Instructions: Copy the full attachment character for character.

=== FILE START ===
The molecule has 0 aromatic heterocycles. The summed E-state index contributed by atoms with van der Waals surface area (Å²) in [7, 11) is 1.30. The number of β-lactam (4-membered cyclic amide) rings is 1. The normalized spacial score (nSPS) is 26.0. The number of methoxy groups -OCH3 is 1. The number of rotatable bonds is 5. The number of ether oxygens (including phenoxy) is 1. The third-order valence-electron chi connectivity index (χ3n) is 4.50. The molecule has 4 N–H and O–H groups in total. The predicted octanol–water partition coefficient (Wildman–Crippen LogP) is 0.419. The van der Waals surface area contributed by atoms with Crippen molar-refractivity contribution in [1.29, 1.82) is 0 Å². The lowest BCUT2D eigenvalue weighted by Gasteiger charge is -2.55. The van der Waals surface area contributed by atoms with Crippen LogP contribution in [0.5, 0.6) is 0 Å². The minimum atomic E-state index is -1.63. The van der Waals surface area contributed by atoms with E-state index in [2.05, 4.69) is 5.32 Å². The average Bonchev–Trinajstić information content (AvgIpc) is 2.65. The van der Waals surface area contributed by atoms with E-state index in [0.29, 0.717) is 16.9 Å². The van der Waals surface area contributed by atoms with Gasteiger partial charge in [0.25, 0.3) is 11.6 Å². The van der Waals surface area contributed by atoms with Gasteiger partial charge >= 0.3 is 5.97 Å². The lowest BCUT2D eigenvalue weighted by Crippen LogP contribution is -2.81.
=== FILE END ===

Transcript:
The molecule has 0 aromatic heterocycles. The summed E-state index contributed by atoms with van der Waals surface area (Å²) in [7, 11) is 1.30. The number of β-lactam (4-membered cyclic amide) rings is 1. The normalized spacial score (nSPS) is 26.0. The number of methoxy groups -OCH3 is 1. The number of rotatable bonds is 5. The number of ether oxygens (including phenoxy) is 1. The third-order valence-electron chi connectivity index (χ3n) is 4.50. The molecule has 4 N–H and O–H groups in total. The predicted octanol–water partition coefficient (Wildman–Crippen LogP) is 0.419. The van der Waals surface area contributed by atoms with Crippen molar-refractivity contribution in [1.29, 1.82) is 0 Å². The lowest BCUT2D eigenvalue weighted by Gasteiger charge is -2.55. The van der Waals surface area contributed by atoms with Crippen LogP contribution in [0.5, 0.6) is 0 Å². The minimum atomic E-state index is -1.63. The van der Waals surface area contributed by atoms with E-state index in [2.05, 4.69) is 5.32 Å². The average Bonchev–Trinajstić information content (AvgIpc) is 2.65. The van der Waals surface area contributed by atoms with E-state index in [0.29, 0.717) is 16.9 Å². The van der Waals surface area contributed by atoms with Gasteiger partial charge in [0.25, 0.3) is 11.6 Å². The van der Waals surface area contributed by atoms with Gasteiger partial charge >= 0.3 is 5.97 Å². The lowest BCUT2D eigenvalue weighted by Crippen LogP contribution is -2.81.